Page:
Two former schoolgirls who were abducted by Boko Haram extremists eight years ago have been found by Nigerian troops, the military announced on Tuesday, liberating some of the final captives from the 2014 Chibok kidnapping.
After being held captive by terrorists who invaded their school in northeast Nigeria in April 2014 in a mass kidnapping that sparked international outcry, the two women were introduced by the military while each had babies on their laps.
The girls were discovered by forces on June 12 and June 14 in two distinct places, according to Major-General Christopher Musa, the military commander of the troops in the area.
“Nobody bothered to take care of us, so we were left behind. No one was feeding us, “She spoke.
Over the past year, many of Boko Haram fighters and their families have turned themselves in as they run from government airstrikes and internal strife with the rival Islamic State West Africa Province.
Since 2009, the violence has resulted in more over 40,000 fatalities and 2.2 million additional displacements.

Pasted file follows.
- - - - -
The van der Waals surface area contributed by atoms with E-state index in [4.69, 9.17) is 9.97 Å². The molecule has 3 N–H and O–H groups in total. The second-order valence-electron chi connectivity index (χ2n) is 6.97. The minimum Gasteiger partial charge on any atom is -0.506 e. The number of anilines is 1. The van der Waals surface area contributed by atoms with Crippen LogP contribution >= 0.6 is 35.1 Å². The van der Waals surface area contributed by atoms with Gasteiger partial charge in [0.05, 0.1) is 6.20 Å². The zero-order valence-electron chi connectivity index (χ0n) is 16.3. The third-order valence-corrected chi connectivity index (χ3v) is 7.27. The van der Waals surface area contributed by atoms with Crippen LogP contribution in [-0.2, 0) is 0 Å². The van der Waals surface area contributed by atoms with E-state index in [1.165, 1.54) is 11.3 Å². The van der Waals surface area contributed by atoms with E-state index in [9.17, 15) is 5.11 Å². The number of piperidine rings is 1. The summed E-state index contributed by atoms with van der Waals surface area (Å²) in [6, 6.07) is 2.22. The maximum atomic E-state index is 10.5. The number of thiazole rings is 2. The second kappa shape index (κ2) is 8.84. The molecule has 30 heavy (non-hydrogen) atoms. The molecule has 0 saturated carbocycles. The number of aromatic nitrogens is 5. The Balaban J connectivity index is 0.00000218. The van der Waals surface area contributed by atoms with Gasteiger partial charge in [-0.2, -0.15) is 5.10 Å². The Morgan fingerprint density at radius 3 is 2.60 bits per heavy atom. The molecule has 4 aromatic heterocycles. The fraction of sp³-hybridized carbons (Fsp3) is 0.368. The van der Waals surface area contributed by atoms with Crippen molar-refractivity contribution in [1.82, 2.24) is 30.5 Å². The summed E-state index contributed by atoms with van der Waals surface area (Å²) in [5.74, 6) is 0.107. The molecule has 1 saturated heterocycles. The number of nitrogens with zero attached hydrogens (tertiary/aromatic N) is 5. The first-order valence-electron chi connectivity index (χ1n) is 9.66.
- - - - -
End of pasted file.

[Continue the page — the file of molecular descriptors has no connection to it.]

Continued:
Dauda, who was 18 years old when she was abducted, was married to Boko Haram fighters on several occasions in the group’s stronghold in the Sambisa forest.
Regarding life under Boko Haram, Dauda claimed, “They would starve and beat you if you refused to pray.”
She made the decision to leave and informed her husband that she would be visiting another Chibok girl in a community called Dutse close to Ngoshe.
Dauda hiked all night to Ngoshe with the assistance of an elderly man who lived outside the hamlet with his family before turning herself in to the military the next morning.
“All of the remaining Chibok girls are married and have kids. She claimed, “I left more than 20 of them in Sambisa.” “I’m so glad to be back.”
Jihadists kidnapped large numbers of children from many schools in the northeast after the massacre at Chibok.
In 2018, militants from the Islamic State West Africa Province (ISWAP) abducted 110 schoolgirls from the Government Girls Science and Technical College (GGSTC) Dapchi in the neighboring Yobe state. The girls ranged in age from 11 to 19 years.
Except for Leah Sharibu, the sole Christian among the schoolgirls, who was detained by the rebels, all of the girls were released a month later.
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